Contractors preparing the 2022 World Cup in Qatar will return $25 million of illegal recruitment fees charged to some 37,000 workers involved in preparation for the tournament, organisers said Tuesday.
Recruitment fees are among the issues that have faced the tens of thousands of migrant workers lured to Qatar to build the core infrastructure for the soccer showpiece.
The Supreme Committee, which is organising the tournament, tweeted: “160 contractors engaged on #Qatar2022 projects have agreed to reimburse $25m in recruitment fees to more than 37,000 workers over the next three years,”
The Supreme Committee had previously said that more than 12,000 workers employed directly on World Cup projects would share reimbursements of 52 million riyals ($14 million) for being forced to pay illegal recruitment fees to come to Qatar.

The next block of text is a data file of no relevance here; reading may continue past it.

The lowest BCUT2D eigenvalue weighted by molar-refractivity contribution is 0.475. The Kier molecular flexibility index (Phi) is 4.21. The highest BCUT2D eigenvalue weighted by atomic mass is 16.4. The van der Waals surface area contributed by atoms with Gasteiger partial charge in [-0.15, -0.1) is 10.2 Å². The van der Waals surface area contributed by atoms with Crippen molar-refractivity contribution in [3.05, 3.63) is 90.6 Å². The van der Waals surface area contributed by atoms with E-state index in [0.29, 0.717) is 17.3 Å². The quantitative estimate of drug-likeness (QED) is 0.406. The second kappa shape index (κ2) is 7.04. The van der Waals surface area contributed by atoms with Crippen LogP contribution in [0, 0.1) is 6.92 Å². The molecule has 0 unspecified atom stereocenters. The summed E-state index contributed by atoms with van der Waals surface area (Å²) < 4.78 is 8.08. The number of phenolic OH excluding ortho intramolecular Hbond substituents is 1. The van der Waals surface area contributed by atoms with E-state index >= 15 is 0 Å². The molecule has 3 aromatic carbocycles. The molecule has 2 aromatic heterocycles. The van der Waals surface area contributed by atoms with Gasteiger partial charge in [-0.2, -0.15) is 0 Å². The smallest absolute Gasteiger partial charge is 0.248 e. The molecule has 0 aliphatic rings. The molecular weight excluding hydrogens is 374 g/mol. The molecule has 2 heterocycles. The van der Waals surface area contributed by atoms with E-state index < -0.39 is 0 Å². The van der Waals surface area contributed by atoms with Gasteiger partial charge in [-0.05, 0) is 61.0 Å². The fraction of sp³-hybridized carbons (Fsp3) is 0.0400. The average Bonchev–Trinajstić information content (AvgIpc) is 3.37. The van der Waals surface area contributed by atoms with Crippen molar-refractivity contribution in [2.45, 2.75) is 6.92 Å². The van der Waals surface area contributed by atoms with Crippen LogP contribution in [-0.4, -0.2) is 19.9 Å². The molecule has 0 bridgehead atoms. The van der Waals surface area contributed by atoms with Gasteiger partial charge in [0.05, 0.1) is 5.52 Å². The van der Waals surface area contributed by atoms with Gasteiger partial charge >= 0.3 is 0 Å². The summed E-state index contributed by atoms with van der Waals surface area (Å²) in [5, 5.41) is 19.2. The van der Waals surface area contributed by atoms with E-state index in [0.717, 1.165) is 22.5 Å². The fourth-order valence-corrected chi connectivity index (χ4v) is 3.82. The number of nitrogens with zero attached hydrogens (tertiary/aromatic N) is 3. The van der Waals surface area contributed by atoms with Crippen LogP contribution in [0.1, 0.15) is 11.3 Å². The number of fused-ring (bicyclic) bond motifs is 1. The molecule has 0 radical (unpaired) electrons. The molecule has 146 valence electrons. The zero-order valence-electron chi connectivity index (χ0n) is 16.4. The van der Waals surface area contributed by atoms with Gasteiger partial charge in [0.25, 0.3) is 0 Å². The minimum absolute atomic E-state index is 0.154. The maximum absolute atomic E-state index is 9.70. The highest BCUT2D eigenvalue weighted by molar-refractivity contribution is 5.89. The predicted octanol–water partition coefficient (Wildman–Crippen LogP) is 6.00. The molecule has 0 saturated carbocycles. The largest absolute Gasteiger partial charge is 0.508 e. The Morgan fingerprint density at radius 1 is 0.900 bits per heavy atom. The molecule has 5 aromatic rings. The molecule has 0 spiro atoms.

Workers in Qatar have also complained of low wages, delays in being paid, unsafe working conditions, and the high cost of living.
But Doha has adopted reforms including a minimum wage, salary protection and the partial abolition of exit visas under which workers needed a boss’s permission to leave the country.
A $200 monthly minimum wage was among a package of labour changes announced by Qatar in October 2017, following global scrutiny and criticism.
Many of the migrant labourers in Qatar, who number around two million, come from South Asia and are attracted by the promise of work and tax-free wages.